Namchee Bazaar to Everest BC

Namchee Bazaar to BC 5,364

The last 7 days have taken us through Rhododendron forests, above the tree line where the bushes aren’t just wind blown they’re wind blasted, to the region below the glacier where lichen clings to the rocks. The teahouses have varied mainly in the state of their toilets! The menus are identical though not necessarily the product produced.

The final teahouse provided a little unexpected entertainment. I was sitting across from a gentleman who looked to be in a rather sorry state. I was sure it wasn’t the usual travellers’ ills. Our Dr Rick came to the rescue. Heart condition. Kenton hopped to it miraculously an oxygen cylinder and mask appeared. Bonnie from her experience on Manaslu got the set up right while Kenton organised the chopper though that was very dependent on the weather. I told Brian he was going to feature in all our blogs and diaries and was it with an i or a y? He managed a smile.

The weather held off and the chopper pilot did an amazing job to just clear the rocks on take-off. Brian was sent off to Kathmandu hospital with Rick’s medical notes and I figure Rick now gets hero status and can wear his undies on the outside!!

If one helicopter wasn’t enough, while I was brushing my teeth before departure the next morning another chopper arrived but we’d had 5cm of snow overnight. You know how you can’t land in fog, well he was creating his own fog!. So he hovered around swinging back and forth until most of the snow was blown clear that’s one serious leaf blower!!

The hike to Gorek Shep for a cuppa and then on to basecamp was far less eventful but just as spectacular. We were serenaded all the way by a bird who’s call was so familiar. It’s on one of my world music tracks. Will look it up when my ipod’s no longer MIA! It’s in my tent somewhere. The only English bird name my Sherpa friend could give me was eagle but I’m guessing short, squat, rock hopper doesn’t match the description of a majestic eagle.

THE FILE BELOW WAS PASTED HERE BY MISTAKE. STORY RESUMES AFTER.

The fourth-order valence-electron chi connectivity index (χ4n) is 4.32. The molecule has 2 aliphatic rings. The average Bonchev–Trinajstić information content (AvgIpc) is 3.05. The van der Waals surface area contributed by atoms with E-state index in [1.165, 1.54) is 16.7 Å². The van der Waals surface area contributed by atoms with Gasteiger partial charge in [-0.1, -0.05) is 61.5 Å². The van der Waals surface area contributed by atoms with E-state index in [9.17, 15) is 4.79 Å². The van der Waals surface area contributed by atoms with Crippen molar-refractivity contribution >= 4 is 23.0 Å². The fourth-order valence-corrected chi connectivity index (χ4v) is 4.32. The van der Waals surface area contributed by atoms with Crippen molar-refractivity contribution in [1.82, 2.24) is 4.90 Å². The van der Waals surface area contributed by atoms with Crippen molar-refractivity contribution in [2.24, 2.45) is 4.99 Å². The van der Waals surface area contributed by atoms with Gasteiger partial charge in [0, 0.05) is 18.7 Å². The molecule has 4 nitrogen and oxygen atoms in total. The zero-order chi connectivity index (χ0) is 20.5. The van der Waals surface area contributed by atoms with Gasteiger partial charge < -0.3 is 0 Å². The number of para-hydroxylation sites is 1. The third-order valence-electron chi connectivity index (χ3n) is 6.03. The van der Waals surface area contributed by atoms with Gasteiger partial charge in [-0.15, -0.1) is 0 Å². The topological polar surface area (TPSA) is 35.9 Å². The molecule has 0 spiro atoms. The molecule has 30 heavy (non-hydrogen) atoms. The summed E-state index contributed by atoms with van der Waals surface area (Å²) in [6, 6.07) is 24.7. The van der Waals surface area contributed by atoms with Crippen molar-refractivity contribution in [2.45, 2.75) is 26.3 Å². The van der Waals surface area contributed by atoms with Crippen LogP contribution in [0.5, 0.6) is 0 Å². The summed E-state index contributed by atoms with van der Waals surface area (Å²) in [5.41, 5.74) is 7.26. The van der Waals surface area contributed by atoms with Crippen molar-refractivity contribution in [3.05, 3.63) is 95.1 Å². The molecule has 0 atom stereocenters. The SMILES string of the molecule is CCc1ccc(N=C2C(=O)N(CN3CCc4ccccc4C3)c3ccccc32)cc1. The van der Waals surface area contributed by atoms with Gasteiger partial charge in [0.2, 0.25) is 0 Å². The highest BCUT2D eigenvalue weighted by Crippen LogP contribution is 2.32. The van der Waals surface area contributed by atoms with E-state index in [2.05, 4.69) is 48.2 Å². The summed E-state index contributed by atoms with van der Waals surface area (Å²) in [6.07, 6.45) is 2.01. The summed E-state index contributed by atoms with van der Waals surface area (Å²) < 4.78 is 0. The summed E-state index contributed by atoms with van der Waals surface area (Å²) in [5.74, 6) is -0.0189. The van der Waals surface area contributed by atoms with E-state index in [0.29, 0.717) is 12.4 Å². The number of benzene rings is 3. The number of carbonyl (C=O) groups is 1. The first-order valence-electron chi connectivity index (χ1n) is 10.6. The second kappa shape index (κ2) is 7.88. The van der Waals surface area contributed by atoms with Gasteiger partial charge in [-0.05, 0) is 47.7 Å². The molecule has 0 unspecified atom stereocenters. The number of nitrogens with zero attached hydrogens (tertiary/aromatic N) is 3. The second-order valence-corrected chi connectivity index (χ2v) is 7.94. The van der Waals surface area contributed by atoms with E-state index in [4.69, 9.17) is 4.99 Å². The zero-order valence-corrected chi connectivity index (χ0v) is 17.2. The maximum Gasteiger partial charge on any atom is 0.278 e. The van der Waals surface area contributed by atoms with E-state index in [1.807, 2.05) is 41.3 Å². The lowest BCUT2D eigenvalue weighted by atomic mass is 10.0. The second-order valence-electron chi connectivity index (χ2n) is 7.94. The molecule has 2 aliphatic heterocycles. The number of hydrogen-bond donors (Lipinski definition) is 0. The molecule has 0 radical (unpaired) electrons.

The first views of BC and the icefall brought mixed feelings. My first reaction was “It’s not that big in the photos. Can I climb the one in the photos? Please?”
I had no idea how spread out BC was. It’s quite long up the Glacier. Russell Brice first with his distinctive Dome tent, then IMG, around the rocks and there was Hermant waiting to guide me in to our camp and to a welcome cuppa and lunch.

Energy restored, time to look around and get my bearings and more importantly choose carefully the tent that is to be my home until late April.

Tent not too far from the toot tent but not too close. Short walk to the dining tent and easy walk to the comms tent. Pleasant surprise, the floor is covered in foam underlay, then a foam sleeping mat covered with a woven wool mat. Very cosy. Nothing for it but to empty out the 40kgs of contents of my bags and start to regain some semblance of order in the tent. Important to know where everything is in the dark. Great in theory but didn’t quite get it all sorted before tea.

Bim our head cook excelled himself. A delicious steak in an almost pepper like sauce with veg and rice.

All early to bed. It’s cold and we’re all exhausted.

I was going to say that waking up this morning at BC reality hit but it was actually at 1am peeing into a bottle in a freezing tent! Better than traversing the treacherous 20 metres to the pee tent. We have a ladies pee tent and a unisex poo tent. One goes onto the glacier the other into a barrel that a porter gets paid a huge sum to carry out! The boys just stand out on the “balcony” because they can!

6.30am I “entertained” the camp with my chat to the Bald Brothers in sunny Adelaide. The wonders of modern technology.

8.00am breakfast and then time to grab the iceaxes and crampons for the pujar. A lama blesses our climb, the team and for a small donation your own personal blessing. Lots of food & drink, juniper smoke and rice & flour throwing involved. The prayer flags are raised above camp. My Aussie flag attached just below the Nepali flag.

Exhausting business this blessing stuff, time for a cuppa. Not before an orthopedic surgeon on the Maltese team checked out my ankle. It’s healing nicely. And then lunch, olives, chips and salad. No complaints from me.

We expect to have our first foray into the icefall tomorrow and sometime after that head for camp 2. But there are no hard fast timetables in mountaineering.

Now I’ve really got to go get my tent in order. There’s an ipod in there somewhere and I’ve got to improve my storage arrangement after awaking to frozen not so wet wipes this morning!

Namaste

Trotty

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